Friday, December 31, 2010

2010: The Year We Made Contact

As of this writing I have not seen The King's Speech, Buried, Cyrus, Burlesque, The Other Guys, Blue Valentine, Another Year, or 127 Hours.  That understood, here are the movies I've seen this year that I've liked the most.
  1. The Fighter (Dir. David O. Russell, Perf. Christian Bale, Melissa Leo, Mark Wahlberg)
  2. True Grit (Dir. Ethan Coen and Joel Coen, Perf. Jeff Bridges, Hailee Steinfeld, Josh Brolin)
  3. Please Give (Dir. Nicole Holofcener, Perf. Catherine Keener, Rebecca Hall, Oliver Platt)
  4. A Prophet (Dir. Jacques Audiard, Perf. Tahar Rahim, Niels Arestrup, Hichem Yacoubi)
  5. Howl (Dir. Rob Epstein and Jeffrey Friedman, Perf. James Franco, Jon Hamm, Jeff Daniels)
  6. Kick-Ass (in retrospect, after reconsideration; Dir. Matthew Vaughn, Perf. Aaron Johnson, Mark Strong, Chloe Moretz)
  7. I Love You Phillip Morris (Dir. Glenn Ficarra and John Requa, Perf. Jim Carrey, Ewan McGregor, Leslie Mann)
  8. Winter's Bone (Dir. Debra Granik, Perf. Jennifer Lawrence, John Hawkes, Dale Dickey)
  9. The Town (Dir. Ben Affleck, Perf. Ben Affleck, Jeremy Renner, Blake Lively)
  10. I Am Love (Dir. Luca Guadagnino, Perf. Tilda Swinton, Flavio Parenti, Edoardo Gabbriellini)
Honorable Mentions: The Kids Are All RightThe Social NetworkScott Pilgrim vs The WorldLet Me InThe Ghost Writer, Machete.

Respectable Movies That Simply Didn't Do Much for Me:  Inception, Exit Through the Gift ShopBlack Swan, Shutter Island, Black Dynamite, Toy Story 3.

Best Leading Performances:  Christian Bale (The Fighter), Jeff Bridges (True Grit), Jennifer Lawrence (Winter's Bone), Jim Carrey (I Love You Phillip Morris), Catherine Keener (Please Give), Tahar Rahim (A Prophet), Emma Stone (Easy A), Aaron Johnson (Kick-Ass), Annette Benning (The Kids Are All Right), Hailee Steinfeld (True Grit).

Best Supporting Performances: Melissa Leo (The Fighter), Michelle Rodriguez (Machete),  Josh Brolin (True Grit), Dale Dickey (Winter's Bone), Blake Lively (The Town), John Hawkes (Winter's Bone), Rebecca Hall (Please Give), Richard Jenkins (Let Me In), Jeremy Renner (The Town), Justin Timberlake (The Social Network).

Tuesday, December 28, 2010

Quasi Vegan

When the rich young man approached Jesus about attaining righteousness, Jesus told him that, to be perfect, he must give away all his money and sell all his possessions and give away all the money thus acquired, as well.  The young man turned away, because he was very rich.  The moral lesson here is twofold, I think:  one, money is a detriment to one's spiritual well-being, and, two, absolutism in ethics can be a dead end.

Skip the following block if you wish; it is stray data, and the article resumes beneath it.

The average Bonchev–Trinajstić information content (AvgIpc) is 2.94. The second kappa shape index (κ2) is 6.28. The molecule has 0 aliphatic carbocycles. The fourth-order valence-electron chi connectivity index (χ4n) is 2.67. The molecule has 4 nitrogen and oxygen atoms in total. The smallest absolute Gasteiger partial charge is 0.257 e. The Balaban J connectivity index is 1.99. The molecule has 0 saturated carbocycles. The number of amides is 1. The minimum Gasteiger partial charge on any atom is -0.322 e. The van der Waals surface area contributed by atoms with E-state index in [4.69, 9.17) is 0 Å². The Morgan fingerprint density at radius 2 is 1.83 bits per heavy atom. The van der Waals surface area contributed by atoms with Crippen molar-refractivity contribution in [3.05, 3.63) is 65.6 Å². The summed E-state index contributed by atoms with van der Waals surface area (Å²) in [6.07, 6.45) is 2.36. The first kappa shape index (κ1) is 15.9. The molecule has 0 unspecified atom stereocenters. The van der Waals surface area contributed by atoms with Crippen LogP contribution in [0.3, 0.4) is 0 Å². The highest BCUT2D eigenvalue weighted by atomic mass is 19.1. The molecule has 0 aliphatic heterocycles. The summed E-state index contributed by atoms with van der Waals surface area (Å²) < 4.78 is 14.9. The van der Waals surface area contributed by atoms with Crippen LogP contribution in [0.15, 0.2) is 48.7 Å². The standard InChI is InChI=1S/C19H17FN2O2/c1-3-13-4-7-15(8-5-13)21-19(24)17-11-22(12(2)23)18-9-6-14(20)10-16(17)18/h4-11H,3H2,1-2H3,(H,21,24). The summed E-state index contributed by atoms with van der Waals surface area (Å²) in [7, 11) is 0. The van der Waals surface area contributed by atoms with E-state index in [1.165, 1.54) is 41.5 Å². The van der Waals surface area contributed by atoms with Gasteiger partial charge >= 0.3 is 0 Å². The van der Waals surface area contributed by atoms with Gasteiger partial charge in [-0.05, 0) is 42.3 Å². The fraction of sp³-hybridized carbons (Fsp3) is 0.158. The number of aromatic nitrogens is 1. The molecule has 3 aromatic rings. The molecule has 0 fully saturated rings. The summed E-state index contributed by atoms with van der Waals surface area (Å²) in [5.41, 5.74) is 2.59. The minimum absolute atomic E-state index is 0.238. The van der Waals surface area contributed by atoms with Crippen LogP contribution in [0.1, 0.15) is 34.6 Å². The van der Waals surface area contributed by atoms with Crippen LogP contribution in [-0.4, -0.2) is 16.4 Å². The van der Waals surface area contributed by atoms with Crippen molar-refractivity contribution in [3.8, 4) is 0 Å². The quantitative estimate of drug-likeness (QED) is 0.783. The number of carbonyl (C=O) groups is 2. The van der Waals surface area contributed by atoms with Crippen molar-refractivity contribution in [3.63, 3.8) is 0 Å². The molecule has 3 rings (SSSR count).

I gave up any form of puritanism years ago.  Scars of my fundamentalist Baptist past, in part, as well as a recognition that purity is, at bottom, anti-life.  If I refused to travel on any highway that was in part constructed through the toil of underpaid, exploited, immoral, racist, or Fox-News-watching laborers, I would be spiritual dynamite, but stultified as a human being ... as a life form, even.  I would be removing myself not only from the corruption of the world, but from the world itself.

That said, I want to hurry to explain that my lack of puritanism is not the same thing as freewheeling moral relativism.  It comes close, I suppose, but even as a relativist I am imperfect.  My moral code derives from the great books, including the bible.  What can we do in a world where good and evil are as hopelessly intertwined as they are--and where the outcomes of our actions are undeterminable (our good deeds can be destructive, our selfish intentions can work miracles)?  Well, the advice of Jesus, Voltaire, and Tolstoy is remarkably similar--we do what we can, enough or not enough, and make it do, for now.

Barrington Moore Jr.'s remarkable (and dense) little book Moral Purity and Persecution in History supports the position that I have long held by intuition--that much of the evil of history derives from individuals' and groups' attempts to purify the world.

Even on a mundane level, like the way I eat, I can't quite make myself into a purist.  The movie Food Inc. radically affected the way I think about what I eat.  It is not a polemic against carnivores.   At the beginning of the movie we see Eric Schlosser ordering his favorite meal, a hamburger and french fries.   Later in the movie we meet a Virginia farmer who raises and butchers livestock in a manner he regards as humane, wholesome, and compassionate.  What the film decries is not any particular kind of food, but rather a system of food production that is unethical, exploitative, undemocratic, dangerous to the nation's health and liberty, and nearly monolithic.  But, even there, there are limits to what we can do.  Is there any direction I can possibly move that would not be complicit, to some degree, with the system?